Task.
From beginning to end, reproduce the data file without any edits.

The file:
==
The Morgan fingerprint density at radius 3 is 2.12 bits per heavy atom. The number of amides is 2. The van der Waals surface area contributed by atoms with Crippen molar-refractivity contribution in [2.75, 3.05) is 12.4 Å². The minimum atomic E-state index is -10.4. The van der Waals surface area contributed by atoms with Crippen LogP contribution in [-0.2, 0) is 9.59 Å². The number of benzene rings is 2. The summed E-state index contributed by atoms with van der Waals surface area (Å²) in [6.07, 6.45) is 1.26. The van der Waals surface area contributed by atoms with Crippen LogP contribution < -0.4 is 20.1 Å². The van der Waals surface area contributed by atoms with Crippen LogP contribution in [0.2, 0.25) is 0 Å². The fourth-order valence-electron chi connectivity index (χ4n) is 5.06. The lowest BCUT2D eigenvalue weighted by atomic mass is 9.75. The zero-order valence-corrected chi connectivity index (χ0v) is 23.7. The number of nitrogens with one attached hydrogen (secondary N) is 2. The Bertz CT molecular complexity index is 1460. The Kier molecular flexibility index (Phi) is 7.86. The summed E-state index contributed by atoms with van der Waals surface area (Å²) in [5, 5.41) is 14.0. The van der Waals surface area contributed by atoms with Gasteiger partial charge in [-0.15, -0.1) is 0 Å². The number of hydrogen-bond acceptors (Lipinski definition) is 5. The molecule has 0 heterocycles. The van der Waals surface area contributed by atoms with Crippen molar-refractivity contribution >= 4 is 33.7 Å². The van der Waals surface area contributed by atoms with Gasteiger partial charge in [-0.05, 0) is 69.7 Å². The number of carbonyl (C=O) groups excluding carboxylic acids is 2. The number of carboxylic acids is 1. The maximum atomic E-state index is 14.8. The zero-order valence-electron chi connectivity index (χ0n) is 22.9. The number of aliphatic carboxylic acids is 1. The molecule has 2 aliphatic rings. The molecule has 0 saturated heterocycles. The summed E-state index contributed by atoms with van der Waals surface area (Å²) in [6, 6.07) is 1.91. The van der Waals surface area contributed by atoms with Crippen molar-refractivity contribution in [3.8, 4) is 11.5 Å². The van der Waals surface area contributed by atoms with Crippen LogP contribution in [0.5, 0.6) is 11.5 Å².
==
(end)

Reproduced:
The Morgan fingerprint density at radius 3 is 2.12 bits per heavy atom. The number of amides is 2. The van der Waals surface area contributed by atoms with Crippen molar-refractivity contribution in [2.75, 3.05) is 12.4 Å². The minimum atomic E-state index is -10.4. The van der Waals surface area contributed by atoms with Crippen LogP contribution in [-0.2, 0) is 9.59 Å². The number of benzene rings is 2. The summed E-state index contributed by atoms with van der Waals surface area (Å²) in [6.07, 6.45) is 1.26. The van der Waals surface area contributed by atoms with Crippen LogP contribution < -0.4 is 20.1 Å². The van der Waals surface area contributed by atoms with Crippen LogP contribution in [0.2, 0.25) is 0 Å². The fourth-order valence-electron chi connectivity index (χ4n) is 5.06. The lowest BCUT2D eigenvalue weighted by atomic mass is 9.75. The zero-order valence-corrected chi connectivity index (χ0v) is 23.7. The number of nitrogens with one attached hydrogen (secondary N) is 2. The Bertz CT molecular complexity index is 1460. The Kier molecular flexibility index (Phi) is 7.86. The summed E-state index contributed by atoms with van der Waals surface area (Å²) in [5, 5.41) is 14.0. The van der Waals surface area contributed by atoms with Gasteiger partial charge in [-0.15, -0.1) is 0 Å². The number of hydrogen-bond acceptors (Lipinski definition) is 5. The molecule has 0 heterocycles. The van der Waals surface area contributed by atoms with Crippen molar-refractivity contribution >= 4 is 33.7 Å². The van der Waals surface area contributed by atoms with Gasteiger partial charge in [-0.05, 0) is 69.7 Å². The number of carbonyl (C=O) groups excluding carboxylic acids is 2. The number of carboxylic acids is 1. The maximum atomic E-state index is 14.8. The zero-order valence-electron chi connectivity index (χ0n) is 22.9. The number of aliphatic carboxylic acids is 1. The molecule has 2 aliphatic rings. The molecule has 0 saturated heterocycles. The summed E-state index contributed by atoms with van der Waals surface area (Å²) in [6, 6.07) is 1.91. The van der Waals surface area contributed by atoms with Crippen molar-refractivity contribution in [3.8, 4) is 11.5 Å². The van der Waals surface area contributed by atoms with Crippen LogP contribution in [0.5, 0.6) is 11.5 Å².